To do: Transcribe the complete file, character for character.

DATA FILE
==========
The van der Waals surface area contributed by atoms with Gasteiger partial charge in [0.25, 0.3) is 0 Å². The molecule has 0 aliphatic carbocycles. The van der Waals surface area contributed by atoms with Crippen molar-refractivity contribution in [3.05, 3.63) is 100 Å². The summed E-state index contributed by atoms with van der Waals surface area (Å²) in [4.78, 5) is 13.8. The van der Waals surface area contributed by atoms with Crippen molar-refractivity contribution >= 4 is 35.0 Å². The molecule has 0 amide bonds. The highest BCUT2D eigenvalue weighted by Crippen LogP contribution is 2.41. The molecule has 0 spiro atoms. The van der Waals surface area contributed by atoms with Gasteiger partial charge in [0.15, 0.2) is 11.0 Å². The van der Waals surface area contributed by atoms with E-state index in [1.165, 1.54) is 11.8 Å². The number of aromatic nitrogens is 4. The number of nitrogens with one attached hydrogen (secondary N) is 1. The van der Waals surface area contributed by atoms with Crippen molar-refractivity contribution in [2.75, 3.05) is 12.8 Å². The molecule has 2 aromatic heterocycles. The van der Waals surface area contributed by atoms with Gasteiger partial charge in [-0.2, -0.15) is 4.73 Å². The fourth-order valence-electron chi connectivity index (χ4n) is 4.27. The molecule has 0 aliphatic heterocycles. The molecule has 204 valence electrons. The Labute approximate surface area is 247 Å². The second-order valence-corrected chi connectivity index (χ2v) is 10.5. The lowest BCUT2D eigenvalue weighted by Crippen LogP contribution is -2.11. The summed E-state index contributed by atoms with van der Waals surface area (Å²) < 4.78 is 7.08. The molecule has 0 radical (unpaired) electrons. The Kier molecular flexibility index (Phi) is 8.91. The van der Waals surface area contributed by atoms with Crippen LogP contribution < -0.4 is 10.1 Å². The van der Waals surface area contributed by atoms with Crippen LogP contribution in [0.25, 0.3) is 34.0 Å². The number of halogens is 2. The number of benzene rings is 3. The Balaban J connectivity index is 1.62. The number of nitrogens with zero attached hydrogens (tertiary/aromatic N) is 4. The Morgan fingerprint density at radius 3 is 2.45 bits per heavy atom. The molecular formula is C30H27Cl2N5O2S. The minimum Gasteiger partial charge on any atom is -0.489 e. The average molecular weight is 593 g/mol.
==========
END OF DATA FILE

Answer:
The van der Waals surface area contributed by atoms with Gasteiger partial charge in [0.25, 0.3) is 0 Å². The molecule has 0 aliphatic carbocycles. The van der Waals surface area contributed by atoms with Crippen molar-refractivity contribution in [3.05, 3.63) is 100 Å². The summed E-state index contributed by atoms with van der Waals surface area (Å²) in [4.78, 5) is 13.8. The van der Waals surface area contributed by atoms with Crippen molar-refractivity contribution >= 4 is 35.0 Å². The molecule has 0 amide bonds. The highest BCUT2D eigenvalue weighted by Crippen LogP contribution is 2.41. The molecule has 0 spiro atoms. The van der Waals surface area contributed by atoms with Gasteiger partial charge in [0.15, 0.2) is 11.0 Å². The van der Waals surface area contributed by atoms with E-state index in [1.165, 1.54) is 11.8 Å². The number of aromatic nitrogens is 4. The number of nitrogens with one attached hydrogen (secondary N) is 1. The van der Waals surface area contributed by atoms with Crippen molar-refractivity contribution in [2.75, 3.05) is 12.8 Å². The molecule has 2 aromatic heterocycles. The van der Waals surface area contributed by atoms with Gasteiger partial charge in [-0.2, -0.15) is 4.73 Å². The fourth-order valence-electron chi connectivity index (χ4n) is 4.27. The molecule has 0 aliphatic heterocycles. The molecule has 204 valence electrons. The Labute approximate surface area is 247 Å². The second-order valence-corrected chi connectivity index (χ2v) is 10.5. The lowest BCUT2D eigenvalue weighted by Crippen LogP contribution is -2.11. The summed E-state index contributed by atoms with van der Waals surface area (Å²) < 4.78 is 7.08. The molecule has 0 radical (unpaired) electrons. The Kier molecular flexibility index (Phi) is 8.91. The van der Waals surface area contributed by atoms with Crippen LogP contribution < -0.4 is 10.1 Å². The van der Waals surface area contributed by atoms with Crippen LogP contribution in [0.25, 0.3) is 34.0 Å². The number of halogens is 2. The number of benzene rings is 3. The Balaban J connectivity index is 1.62. The number of nitrogens with zero attached hydrogens (tertiary/aromatic N) is 4. The Morgan fingerprint density at radius 3 is 2.45 bits per heavy atom. The molecular formula is C30H27Cl2N5O2S. The minimum Gasteiger partial charge on any atom is -0.489 e. The average molecular weight is 593 g/mol.